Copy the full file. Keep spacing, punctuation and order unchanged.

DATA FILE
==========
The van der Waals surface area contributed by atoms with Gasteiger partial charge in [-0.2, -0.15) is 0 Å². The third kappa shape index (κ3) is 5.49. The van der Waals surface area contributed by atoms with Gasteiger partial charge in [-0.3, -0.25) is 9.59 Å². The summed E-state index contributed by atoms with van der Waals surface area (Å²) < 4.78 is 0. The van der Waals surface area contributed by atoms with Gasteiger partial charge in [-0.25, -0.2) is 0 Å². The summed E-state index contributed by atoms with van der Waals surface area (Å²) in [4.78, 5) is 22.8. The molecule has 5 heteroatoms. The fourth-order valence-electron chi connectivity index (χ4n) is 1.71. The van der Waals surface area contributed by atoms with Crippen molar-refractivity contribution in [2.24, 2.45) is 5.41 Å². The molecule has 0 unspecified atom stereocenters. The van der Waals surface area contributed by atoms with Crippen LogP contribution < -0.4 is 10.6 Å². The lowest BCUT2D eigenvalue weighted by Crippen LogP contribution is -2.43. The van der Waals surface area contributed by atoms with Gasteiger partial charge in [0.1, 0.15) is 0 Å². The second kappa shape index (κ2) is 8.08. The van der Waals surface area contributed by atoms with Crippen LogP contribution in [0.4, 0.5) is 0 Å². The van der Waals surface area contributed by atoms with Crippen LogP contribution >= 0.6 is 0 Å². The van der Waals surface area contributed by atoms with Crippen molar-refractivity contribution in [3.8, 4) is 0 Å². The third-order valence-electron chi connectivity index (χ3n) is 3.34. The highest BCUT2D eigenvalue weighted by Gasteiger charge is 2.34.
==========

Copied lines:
The van der Waals surface area contributed by atoms with Gasteiger partial charge in [-0.2, -0.15) is 0 Å². The third kappa shape index (κ3) is 5.49. The van der Waals surface area contributed by atoms with Gasteiger partial charge in [-0.3, -0.25) is 9.59 Å². The summed E-state index contributed by atoms with van der Waals surface area (Å²) < 4.78 is 0. The van der Waals surface area contributed by atoms with Gasteiger partial charge in [-0.25, -0.2) is 0 Å². The summed E-state index contributed by atoms with van der Waals surface area (Å²) in [4.78, 5) is 22.8. The molecule has 5 heteroatoms. The fourth-order valence-electron chi connectivity index (χ4n) is 1.71. The van der Waals surface area contributed by atoms with Crippen molar-refractivity contribution in [2.24, 2.45) is 5.41 Å². The molecule has 0 unspecified atom stereocenters. The van der Waals surface area contributed by atoms with Crippen LogP contribution < -0.4 is 10.6 Å². The lowest BCUT2D eigenvalue weighted by Crippen LogP contribution is -2.43. The van der Waals surface area contributed by atoms with Gasteiger partial charge in [0.1, 0.15) is 0 Å². The second kappa shape index (κ2) is 8.08. The van der Waals surface area contributed by atoms with Crippen LogP contribution in [0.4, 0.5) is 0 Å². The van der Waals surface area contributed by atoms with Crippen LogP contribution >= 0.6 is 0 Å². The van der Waals surface area contributed by atoms with Crippen molar-refractivity contribution in [3.8, 4) is 0 Å². The third-order valence-electron chi connectivity index (χ3n) is 3.34. The highest BCUT2D eigenvalue weighted by Gasteiger charge is 2.34.